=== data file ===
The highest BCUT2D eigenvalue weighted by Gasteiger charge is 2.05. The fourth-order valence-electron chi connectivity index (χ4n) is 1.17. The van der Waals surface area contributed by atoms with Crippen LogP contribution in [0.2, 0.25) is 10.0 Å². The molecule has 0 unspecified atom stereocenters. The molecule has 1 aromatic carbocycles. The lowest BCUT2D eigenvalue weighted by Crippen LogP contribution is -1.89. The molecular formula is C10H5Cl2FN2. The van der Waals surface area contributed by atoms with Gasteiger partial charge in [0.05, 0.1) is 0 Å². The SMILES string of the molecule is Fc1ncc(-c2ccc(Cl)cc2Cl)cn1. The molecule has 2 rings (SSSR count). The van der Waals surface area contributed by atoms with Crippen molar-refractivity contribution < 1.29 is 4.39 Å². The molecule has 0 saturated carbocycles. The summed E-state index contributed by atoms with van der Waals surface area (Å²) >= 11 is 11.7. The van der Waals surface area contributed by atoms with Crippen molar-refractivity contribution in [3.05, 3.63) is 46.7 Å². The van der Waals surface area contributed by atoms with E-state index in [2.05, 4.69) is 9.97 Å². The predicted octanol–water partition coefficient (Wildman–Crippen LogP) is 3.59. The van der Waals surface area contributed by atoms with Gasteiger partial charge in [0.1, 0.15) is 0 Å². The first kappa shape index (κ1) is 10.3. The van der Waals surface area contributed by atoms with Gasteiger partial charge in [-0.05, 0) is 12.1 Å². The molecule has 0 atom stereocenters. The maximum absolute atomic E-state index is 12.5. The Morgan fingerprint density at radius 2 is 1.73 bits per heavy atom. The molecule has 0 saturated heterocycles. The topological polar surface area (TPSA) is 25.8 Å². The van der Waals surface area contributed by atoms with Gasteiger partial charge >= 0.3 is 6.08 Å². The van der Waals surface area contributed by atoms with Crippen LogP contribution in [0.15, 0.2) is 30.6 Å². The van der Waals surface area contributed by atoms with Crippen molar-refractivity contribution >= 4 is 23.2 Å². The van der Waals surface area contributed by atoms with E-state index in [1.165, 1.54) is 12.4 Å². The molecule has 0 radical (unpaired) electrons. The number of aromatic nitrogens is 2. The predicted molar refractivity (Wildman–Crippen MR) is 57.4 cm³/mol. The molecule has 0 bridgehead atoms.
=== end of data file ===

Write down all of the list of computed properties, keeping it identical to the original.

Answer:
The highest BCUT2D eigenvalue weighted by Gasteiger charge is 2.05. The fourth-order valence-electron chi connectivity index (χ4n) is 1.17. The van der Waals surface area contributed by atoms with Crippen LogP contribution in [0.2, 0.25) is 10.0 Å². The molecule has 0 unspecified atom stereocenters. The molecule has 1 aromatic carbocycles. The lowest BCUT2D eigenvalue weighted by Crippen LogP contribution is -1.89. The molecular formula is C10H5Cl2FN2. The van der Waals surface area contributed by atoms with Gasteiger partial charge in [0.05, 0.1) is 0 Å². The SMILES string of the molecule is Fc1ncc(-c2ccc(Cl)cc2Cl)cn1. The molecule has 2 rings (SSSR count). The van der Waals surface area contributed by atoms with Crippen molar-refractivity contribution < 1.29 is 4.39 Å². The molecule has 0 saturated carbocycles. The summed E-state index contributed by atoms with van der Waals surface area (Å²) >= 11 is 11.7. The van der Waals surface area contributed by atoms with Crippen molar-refractivity contribution in [3.05, 3.63) is 46.7 Å². The van der Waals surface area contributed by atoms with E-state index in [2.05, 4.69) is 9.97 Å². The predicted octanol–water partition coefficient (Wildman–Crippen LogP) is 3.59. The van der Waals surface area contributed by atoms with Gasteiger partial charge in [0.1, 0.15) is 0 Å². The first kappa shape index (κ1) is 10.3. The van der Waals surface area contributed by atoms with Gasteiger partial charge in [-0.05, 0) is 12.1 Å². The molecule has 0 atom stereocenters. The maximum absolute atomic E-state index is 12.5. The Morgan fingerprint density at radius 2 is 1.73 bits per heavy atom. The molecule has 0 saturated heterocycles. The topological polar surface area (TPSA) is 25.8 Å². The van der Waals surface area contributed by atoms with Gasteiger partial charge >= 0.3 is 6.08 Å². The van der Waals surface area contributed by atoms with Crippen LogP contribution in [0.15, 0.2) is 30.6 Å². The van der Waals surface area contributed by atoms with Crippen molar-refractivity contribution >= 4 is 23.2 Å². The van der Waals surface area contributed by atoms with E-state index in [1.165, 1.54) is 12.4 Å². The molecule has 0 radical (unpaired) electrons. The number of aromatic nitrogens is 2. The predicted molar refractivity (Wildman–Crippen MR) is 57.4 cm³/mol. The molecule has 0 bridgehead atoms.